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  • 1984 --- A joke about “outlawing” the Soviet Union by President Ronald Reagan turns into an international embarrassment. The president’s flippant remarks caused consternation among America’s allies and provided grist for the Soviet propaganda mill. As he prepared for his weekly radio address on August 11, 1984, President Reagan was asked to make a voice check. Reagan obliged, declaring, “My fellow Americans, I’m pleased to tell you today that I’ve signed legislation that will outlaw Russia forever. We begin bombing in five minutes.”
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  • 1992 --- The Mall of America, the biggest shopping mall in the country, opened in Bloomington, Minn.
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  • 1994 --- The longest work stoppage in major league history begins. Because of the strike, the 1994 World Series was cancelled; it was the first time baseball did not crown a champion in 89 years.
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  • 1997 --- U.S. President Clinton made the first use of the line-item veto approved by Congress, rejecting three items in spending and tax bills.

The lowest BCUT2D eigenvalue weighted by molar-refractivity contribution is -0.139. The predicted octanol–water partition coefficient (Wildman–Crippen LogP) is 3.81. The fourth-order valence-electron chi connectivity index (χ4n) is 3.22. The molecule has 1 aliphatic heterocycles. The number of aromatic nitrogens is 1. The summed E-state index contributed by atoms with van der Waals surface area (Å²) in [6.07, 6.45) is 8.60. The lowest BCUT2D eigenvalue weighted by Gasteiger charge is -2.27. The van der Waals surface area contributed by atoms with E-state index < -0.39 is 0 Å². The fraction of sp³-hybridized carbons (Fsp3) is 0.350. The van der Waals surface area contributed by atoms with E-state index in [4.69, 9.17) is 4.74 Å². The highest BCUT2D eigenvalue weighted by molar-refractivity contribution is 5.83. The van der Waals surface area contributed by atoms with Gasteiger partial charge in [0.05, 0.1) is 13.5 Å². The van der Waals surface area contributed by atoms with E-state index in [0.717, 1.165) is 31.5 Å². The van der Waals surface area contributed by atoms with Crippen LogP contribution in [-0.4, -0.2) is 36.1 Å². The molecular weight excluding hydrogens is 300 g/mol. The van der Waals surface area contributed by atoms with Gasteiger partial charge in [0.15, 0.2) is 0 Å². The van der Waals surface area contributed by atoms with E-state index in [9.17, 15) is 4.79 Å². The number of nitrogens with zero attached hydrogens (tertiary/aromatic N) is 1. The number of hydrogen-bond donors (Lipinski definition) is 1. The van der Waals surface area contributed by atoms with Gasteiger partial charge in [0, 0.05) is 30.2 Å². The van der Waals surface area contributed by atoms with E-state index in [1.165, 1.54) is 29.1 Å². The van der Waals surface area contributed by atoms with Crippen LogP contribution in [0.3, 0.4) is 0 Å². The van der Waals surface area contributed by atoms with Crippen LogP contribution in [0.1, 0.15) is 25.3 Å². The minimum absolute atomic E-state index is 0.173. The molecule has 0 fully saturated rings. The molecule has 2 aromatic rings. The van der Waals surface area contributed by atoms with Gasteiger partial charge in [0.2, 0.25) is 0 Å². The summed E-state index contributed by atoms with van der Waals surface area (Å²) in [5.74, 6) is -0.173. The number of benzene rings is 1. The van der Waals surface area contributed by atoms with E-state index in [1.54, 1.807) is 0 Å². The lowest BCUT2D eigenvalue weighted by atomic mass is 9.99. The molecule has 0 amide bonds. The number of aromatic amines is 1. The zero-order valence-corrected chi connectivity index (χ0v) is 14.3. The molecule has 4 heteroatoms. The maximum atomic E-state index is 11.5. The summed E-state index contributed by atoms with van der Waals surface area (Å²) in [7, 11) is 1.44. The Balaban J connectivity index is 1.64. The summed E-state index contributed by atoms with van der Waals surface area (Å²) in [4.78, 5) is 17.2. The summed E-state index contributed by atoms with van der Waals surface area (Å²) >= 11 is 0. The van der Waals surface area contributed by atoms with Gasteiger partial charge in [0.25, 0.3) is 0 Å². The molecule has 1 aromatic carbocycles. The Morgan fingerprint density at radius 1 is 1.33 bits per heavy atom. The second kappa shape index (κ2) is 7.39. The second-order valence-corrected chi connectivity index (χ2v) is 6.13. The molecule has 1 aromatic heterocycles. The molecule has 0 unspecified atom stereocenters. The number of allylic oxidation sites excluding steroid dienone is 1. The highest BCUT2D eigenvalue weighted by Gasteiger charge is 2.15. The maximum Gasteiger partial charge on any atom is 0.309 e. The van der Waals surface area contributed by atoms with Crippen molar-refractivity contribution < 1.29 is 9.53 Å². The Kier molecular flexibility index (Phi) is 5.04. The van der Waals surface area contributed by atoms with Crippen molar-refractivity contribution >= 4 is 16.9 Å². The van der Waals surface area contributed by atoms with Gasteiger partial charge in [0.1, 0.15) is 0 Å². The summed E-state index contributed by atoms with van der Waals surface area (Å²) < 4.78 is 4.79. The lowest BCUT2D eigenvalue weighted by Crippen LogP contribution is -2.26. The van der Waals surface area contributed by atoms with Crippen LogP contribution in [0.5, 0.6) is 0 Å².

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  • 2014 --- Robin Williams is found dead at his home in Tiburon, California, after committing suicide. As a performer, the versatile, inventive Williams was known as both a comic genius with a rapid-fire delivery and talent for impressions, as well as an accomplished dramatic actor who took on a broad range of roles. After his death, it was announced the 63-year-old entertainer had been suffering from severe depression and was in the early stages of Parkinson’s disease.
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  • Birthdays
  • Alex Haley
  • Carrie Bond
  • Hugh MacDiarmid
  • Louise Bogan
  • Lloyd Nolan
  • Carl Rowan
  • Jerry Falwell
  • Mike Douglas
  • Anne Massey
  • Terry “Hulk Hogan” Bollea
  • Robert Ingersoll